TUSKEGEE, Ala. (CBSDFW.COM/AP) — The Smithsonian Institution National Museum of African American History and Culture will collaborate with the Tuskegee University Archives to preserve and share significant parts of the nation’s Civil Rights Era with the world.
A news release from Tuskegee University says the museum is scheduled to open September 24. The Tuskegee University Archives has a Memorandum of Understanding with the museum that will support several projects, including digitization of materials, lectures and education workshops.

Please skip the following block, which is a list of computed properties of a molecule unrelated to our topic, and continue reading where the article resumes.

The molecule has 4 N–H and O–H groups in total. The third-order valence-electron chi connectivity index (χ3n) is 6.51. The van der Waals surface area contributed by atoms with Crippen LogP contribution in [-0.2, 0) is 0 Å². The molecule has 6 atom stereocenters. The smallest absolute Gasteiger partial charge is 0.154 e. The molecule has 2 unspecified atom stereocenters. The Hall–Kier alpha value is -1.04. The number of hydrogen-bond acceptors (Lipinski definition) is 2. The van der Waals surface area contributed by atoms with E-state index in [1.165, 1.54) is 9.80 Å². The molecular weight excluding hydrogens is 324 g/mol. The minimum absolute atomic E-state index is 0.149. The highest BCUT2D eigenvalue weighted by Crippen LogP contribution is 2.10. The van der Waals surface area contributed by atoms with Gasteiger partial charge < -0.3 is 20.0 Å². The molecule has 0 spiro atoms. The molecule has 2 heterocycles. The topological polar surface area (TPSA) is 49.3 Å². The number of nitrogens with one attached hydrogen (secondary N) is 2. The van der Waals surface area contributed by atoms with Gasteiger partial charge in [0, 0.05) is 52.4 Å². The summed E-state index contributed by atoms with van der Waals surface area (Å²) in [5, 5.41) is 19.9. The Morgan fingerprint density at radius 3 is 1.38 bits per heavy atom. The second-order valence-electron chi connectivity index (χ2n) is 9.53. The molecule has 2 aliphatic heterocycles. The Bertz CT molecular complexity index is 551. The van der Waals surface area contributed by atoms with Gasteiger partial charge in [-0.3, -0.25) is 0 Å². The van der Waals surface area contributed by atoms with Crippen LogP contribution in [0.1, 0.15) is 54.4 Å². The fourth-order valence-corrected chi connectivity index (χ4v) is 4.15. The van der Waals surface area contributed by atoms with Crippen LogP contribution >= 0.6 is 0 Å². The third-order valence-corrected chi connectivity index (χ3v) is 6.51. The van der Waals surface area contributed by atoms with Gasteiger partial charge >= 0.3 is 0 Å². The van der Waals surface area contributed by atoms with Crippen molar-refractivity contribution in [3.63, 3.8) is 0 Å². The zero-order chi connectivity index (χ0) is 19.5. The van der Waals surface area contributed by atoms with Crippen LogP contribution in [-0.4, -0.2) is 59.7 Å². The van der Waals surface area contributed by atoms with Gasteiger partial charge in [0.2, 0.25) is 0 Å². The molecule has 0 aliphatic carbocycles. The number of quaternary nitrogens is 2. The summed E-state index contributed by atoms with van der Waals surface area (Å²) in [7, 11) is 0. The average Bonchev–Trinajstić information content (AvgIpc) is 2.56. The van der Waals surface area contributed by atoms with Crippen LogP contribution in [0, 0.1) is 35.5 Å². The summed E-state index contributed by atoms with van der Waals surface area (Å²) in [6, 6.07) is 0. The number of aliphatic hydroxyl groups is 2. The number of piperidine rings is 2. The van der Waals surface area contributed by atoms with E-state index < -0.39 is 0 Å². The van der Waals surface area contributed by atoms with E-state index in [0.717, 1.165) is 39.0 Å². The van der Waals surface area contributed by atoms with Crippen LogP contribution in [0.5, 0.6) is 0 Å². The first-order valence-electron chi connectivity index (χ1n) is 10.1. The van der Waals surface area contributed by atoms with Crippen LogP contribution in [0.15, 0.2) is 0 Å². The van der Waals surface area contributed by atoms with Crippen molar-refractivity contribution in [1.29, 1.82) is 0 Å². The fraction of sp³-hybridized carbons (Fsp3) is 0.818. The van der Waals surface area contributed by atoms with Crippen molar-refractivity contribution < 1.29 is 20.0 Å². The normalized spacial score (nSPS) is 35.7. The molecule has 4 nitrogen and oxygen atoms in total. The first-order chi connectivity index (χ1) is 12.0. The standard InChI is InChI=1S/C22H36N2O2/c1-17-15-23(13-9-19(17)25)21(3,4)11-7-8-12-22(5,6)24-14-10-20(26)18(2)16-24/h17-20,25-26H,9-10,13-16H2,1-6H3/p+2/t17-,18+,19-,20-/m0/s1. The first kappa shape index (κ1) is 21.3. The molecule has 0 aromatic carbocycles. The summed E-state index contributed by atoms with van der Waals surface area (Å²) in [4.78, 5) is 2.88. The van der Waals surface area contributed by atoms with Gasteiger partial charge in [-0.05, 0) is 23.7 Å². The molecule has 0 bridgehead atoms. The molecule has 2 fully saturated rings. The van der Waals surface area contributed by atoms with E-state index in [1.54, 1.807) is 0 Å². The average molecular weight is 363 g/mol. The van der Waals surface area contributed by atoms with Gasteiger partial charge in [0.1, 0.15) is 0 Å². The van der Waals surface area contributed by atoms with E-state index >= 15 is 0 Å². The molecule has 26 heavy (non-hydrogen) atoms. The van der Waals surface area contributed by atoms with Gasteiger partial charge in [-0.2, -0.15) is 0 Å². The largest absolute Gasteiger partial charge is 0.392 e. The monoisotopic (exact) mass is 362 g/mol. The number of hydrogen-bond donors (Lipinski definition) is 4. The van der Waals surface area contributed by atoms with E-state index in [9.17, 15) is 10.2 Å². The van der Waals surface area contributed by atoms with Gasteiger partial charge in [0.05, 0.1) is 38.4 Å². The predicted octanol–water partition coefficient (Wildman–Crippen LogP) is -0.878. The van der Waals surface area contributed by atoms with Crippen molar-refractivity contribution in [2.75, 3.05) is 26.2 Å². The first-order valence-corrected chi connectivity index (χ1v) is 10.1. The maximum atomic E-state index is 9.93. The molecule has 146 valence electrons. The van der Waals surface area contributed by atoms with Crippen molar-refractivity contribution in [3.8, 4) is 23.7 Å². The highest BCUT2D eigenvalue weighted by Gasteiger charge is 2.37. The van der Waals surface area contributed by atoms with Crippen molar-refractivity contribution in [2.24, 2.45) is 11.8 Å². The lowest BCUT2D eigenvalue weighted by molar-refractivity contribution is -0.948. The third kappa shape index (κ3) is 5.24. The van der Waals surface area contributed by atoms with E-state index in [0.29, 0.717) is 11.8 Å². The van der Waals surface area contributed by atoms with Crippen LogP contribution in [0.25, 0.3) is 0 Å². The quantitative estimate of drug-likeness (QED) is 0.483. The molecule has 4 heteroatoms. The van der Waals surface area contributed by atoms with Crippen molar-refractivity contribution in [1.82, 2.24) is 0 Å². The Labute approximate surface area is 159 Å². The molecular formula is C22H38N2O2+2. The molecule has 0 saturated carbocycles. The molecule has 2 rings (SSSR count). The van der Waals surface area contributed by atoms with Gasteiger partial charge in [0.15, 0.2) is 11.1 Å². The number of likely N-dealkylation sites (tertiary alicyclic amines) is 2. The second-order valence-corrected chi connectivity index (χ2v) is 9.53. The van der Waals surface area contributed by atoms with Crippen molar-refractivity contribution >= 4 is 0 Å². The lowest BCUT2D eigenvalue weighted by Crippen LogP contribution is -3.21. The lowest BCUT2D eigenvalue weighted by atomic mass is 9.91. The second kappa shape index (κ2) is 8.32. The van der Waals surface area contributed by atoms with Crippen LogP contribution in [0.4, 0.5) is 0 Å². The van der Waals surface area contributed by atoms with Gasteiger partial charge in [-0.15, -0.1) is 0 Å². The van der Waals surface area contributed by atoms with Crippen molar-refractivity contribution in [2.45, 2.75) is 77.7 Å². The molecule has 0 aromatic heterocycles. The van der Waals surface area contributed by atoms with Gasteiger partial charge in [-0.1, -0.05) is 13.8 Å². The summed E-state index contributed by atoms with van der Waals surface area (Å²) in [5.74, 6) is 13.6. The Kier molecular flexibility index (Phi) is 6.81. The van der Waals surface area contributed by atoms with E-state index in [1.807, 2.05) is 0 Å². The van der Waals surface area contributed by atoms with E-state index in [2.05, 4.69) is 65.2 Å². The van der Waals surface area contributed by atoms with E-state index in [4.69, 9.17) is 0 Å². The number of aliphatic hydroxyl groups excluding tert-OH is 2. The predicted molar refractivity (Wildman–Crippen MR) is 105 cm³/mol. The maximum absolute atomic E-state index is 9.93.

For the first phase of the MOU, the museum has given $25,000 to the university to preserve the legacy of Amelia Boynton Robinson, best known as the beaten woman in the iconic photo of the 1965 “Bloody Sunday” civil rights march.
Other future projects planned include a civil rights symposium in 2018 at the university with prominent Civil Rights historians.
The virtual exhibition allows viewers to explore the Tuskegee Airmen Exhibit and other aviation artifacts from the ground level. Visitors can move around the Museum virtually for information on items of interest or to check out high-resolution images, where available.
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